21, Oklahoma City: the Thunder have a major salary crunch and value cost control very highly. The chance they deal this pick for Lopez approaching UFA (a scourge in their eyes), or for Lin with Russ in house, is less than remote.

Possible option #9, 23, Raptors: the Raptors are in a salary crunch but want to retool for next year. Getting out from DeMarre Carroll’s salary would help, so the Nets should see if the 23 is on the market as compensation.

Possible option #10: #24, #30, Jazz: the Jazz are good, but it is unclear how this core gets further than that and passes Golden State out west without upgrades. To upgrade on the market would require having space to spend beyond what they have now. A salary dump involving Alec Burks or even Derrick Favors could accomplish that and for a first the Nets would have to jump. 

Possible option #11: #28, Lakers: I discussed this at length in my last piece but if the Lakers salary dump mozgov or Deng this is where you try to exploit an asset. 

Possible option #12: #29, Spurs: The Spurs are huge on developing late picks so this is unlikely. However, if a big time free agent like CP3 or Lowry commits the Spurs may be in a numbers crunch to make it work. The Nets should help them alleviate such a crunch if that happens … for a charge. 

31, Atlanta: Picks this high in the round likely are not for sale but this pick could be part of a larger package. 

32, Phoenix: the Suns tanked with a fierce commitment and will keep this pick.

Possible option 13: 33, 35, Orlando: I expect Orlando to keep these picks because they need cheap young talent. But with 25 also in house perhaps Orlando packages picks for a piece like RHJ. 

34, Sacramento: see the Hawks at 31. Likely not for sale. 

Possible option 14, 36, 39, 46, 50 Philadelphia: The Sixers have 14 players in the fold before this draft and may look to be players in free agency. I could see Brian Colangelo devaluing second rounders and allowing a team like Brooklyn to cheaply poach them by packaging their 57 pick with cash to move up. 

Possible option 15, 37, 53, 56 Boston: Boston has 8 roster spots to fill, but with their eyes on big fish and some critical internal free agents, they may decide they cannot carry three second rounders. The Nets should look to capitalize.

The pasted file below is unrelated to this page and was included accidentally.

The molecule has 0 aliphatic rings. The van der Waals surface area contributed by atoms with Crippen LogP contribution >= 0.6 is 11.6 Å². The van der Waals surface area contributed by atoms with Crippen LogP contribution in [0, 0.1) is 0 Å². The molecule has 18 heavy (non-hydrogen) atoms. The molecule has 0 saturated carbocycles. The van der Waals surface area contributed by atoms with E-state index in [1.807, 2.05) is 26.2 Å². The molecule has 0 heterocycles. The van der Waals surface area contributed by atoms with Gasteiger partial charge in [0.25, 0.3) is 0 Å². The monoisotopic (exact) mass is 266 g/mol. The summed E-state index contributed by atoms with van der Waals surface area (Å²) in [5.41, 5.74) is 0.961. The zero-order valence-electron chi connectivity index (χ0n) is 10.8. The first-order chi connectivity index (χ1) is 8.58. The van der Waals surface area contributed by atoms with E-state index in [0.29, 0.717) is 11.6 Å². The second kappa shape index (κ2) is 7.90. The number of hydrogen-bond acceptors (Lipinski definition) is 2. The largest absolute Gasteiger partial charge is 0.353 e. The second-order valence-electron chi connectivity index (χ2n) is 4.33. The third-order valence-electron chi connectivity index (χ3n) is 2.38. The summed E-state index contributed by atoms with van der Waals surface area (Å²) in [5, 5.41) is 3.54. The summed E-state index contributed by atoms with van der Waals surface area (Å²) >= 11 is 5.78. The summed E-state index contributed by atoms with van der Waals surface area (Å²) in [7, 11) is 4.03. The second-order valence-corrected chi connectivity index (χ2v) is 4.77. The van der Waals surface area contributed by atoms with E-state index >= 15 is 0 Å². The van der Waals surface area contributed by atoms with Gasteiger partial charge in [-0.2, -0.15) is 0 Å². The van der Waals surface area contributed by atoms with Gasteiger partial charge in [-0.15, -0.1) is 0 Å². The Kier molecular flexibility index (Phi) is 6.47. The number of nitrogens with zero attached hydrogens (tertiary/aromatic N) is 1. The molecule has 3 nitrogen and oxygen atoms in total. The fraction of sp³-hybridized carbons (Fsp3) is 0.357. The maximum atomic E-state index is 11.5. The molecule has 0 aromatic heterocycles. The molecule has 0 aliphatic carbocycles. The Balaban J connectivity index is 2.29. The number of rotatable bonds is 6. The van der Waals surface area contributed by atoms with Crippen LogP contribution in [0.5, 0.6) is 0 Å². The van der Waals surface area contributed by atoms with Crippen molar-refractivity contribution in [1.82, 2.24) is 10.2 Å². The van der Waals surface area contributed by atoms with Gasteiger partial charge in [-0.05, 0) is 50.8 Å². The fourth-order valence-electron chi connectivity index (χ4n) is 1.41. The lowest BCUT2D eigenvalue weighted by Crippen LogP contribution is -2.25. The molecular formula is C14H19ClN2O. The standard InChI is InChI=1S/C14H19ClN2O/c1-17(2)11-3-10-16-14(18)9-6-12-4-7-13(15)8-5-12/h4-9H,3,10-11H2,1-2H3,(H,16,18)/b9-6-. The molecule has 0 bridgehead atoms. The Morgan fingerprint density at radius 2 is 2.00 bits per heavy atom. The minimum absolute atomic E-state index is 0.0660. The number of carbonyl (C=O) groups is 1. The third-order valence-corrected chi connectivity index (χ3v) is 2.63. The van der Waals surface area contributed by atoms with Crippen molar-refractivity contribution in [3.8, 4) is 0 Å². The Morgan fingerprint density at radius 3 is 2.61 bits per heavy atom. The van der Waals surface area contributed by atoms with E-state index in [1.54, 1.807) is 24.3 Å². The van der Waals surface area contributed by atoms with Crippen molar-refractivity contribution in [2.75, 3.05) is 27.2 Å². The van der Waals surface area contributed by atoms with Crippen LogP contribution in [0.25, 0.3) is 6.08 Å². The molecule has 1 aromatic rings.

Possible option 16, 38, Chicago: The Bulls should keep this pick if their rebuilding desires are sincere but the Bulls often are not, and they are quietly cheap. The Nets may be able to parlay the 57 and cash into this pick. 

Possible option 17, 40, New Orleans: The Pelicans should keep this pick as they need to develop more young talent. But they are thinking big picture team building around Brow and Cousins and their organization does not value picks. The Nets should pursue acquiring it. 

Possible option 18. 41, Charlotte: the Hornets should keep this pick, but ditto as with NO here. And maybe this is part of a package to acquire the 11 for Brook. 

Possible option 19. 42, 55, Utah: Last year the Nets got Whitehead by dealing the 55 and cash to Utah for the 42. Utah simply had nowhere to fit the mid second on a loaded roster. De ja vu?

Possible option 20. 43, Houston: see Utah at 42.

44, 58 Knicks: I expect the Knicks to keep this picks in spinning a youth movement. Unless it’s genuine this time.

47, Pacers: the Pacers need all the help they can get right now. I do not expect them to deal this pick for cash.

Possible option 21. 48, Bucks: I can see ownership in Milwaukee not valuing picks under Kidd’s stewardship. Or see this as a component of a Lopez trade with the 17 pick. 

Possible option 22. 49, 51, Nuggets: the Nuggets sold Gobert for cash in 2013. They have a roster crunch and the 49 pick will not play for them next year. These pick are ripe for sale. 

Possible option 23. 52, Wizards: the Wizards notoriously do not value picks under Grunfeld and dump late picks for cash or little else. This pick could be moved. 

Possible options 24-26. Suns at 54, Spurs and Hawks at 59-60: Picks this low in the draft are ripe for sale. And should not be beneath the Nets as they need every asset they can put their hands on.